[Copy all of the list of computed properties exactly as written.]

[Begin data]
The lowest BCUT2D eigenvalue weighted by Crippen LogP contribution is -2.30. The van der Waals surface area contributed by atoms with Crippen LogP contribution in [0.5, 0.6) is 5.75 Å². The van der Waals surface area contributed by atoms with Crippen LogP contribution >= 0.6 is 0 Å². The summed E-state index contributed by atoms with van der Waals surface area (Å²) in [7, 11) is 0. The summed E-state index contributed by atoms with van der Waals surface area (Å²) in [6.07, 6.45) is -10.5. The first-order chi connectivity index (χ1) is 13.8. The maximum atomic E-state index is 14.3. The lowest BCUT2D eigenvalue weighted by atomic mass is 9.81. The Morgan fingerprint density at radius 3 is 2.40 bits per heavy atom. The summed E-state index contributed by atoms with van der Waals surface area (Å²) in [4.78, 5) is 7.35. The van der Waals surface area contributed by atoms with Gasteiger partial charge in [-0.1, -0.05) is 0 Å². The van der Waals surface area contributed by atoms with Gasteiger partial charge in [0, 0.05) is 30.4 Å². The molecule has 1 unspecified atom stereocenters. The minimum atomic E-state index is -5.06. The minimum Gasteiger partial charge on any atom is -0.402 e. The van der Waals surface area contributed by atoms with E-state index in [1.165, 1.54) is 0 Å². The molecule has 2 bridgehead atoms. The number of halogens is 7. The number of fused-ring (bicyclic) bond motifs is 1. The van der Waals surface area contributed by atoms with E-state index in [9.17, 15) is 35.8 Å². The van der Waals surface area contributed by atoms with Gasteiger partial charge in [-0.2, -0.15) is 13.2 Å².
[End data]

The lowest BCUT2D eigenvalue weighted by Crippen LogP contribution is -2.30. The van der Waals surface area contributed by atoms with Crippen LogP contribution in [0.5, 0.6) is 5.75 Å². The van der Waals surface area contributed by atoms with Crippen LogP contribution >= 0.6 is 0 Å². The summed E-state index contributed by atoms with van der Waals surface area (Å²) in [7, 11) is 0. The summed E-state index contributed by atoms with van der Waals surface area (Å²) in [6.07, 6.45) is -10.5. The first-order chi connectivity index (χ1) is 13.8. The maximum atomic E-state index is 14.3. The lowest BCUT2D eigenvalue weighted by atomic mass is 9.81. The Morgan fingerprint density at radius 3 is 2.40 bits per heavy atom. The summed E-state index contributed by atoms with van der Waals surface area (Å²) in [4.78, 5) is 7.35. The van der Waals surface area contributed by atoms with Gasteiger partial charge in [-0.1, -0.05) is 0 Å². The van der Waals surface area contributed by atoms with Gasteiger partial charge in [0, 0.05) is 30.4 Å². The molecule has 1 unspecified atom stereocenters. The minimum atomic E-state index is -5.06. The minimum Gasteiger partial charge on any atom is -0.402 e. The van der Waals surface area contributed by atoms with E-state index in [1.165, 1.54) is 0 Å². The molecule has 2 bridgehead atoms. The number of halogens is 7. The number of fused-ring (bicyclic) bond motifs is 1. The van der Waals surface area contributed by atoms with E-state index in [9.17, 15) is 35.8 Å². The van der Waals surface area contributed by atoms with Gasteiger partial charge in [-0.2, -0.15) is 13.2 Å².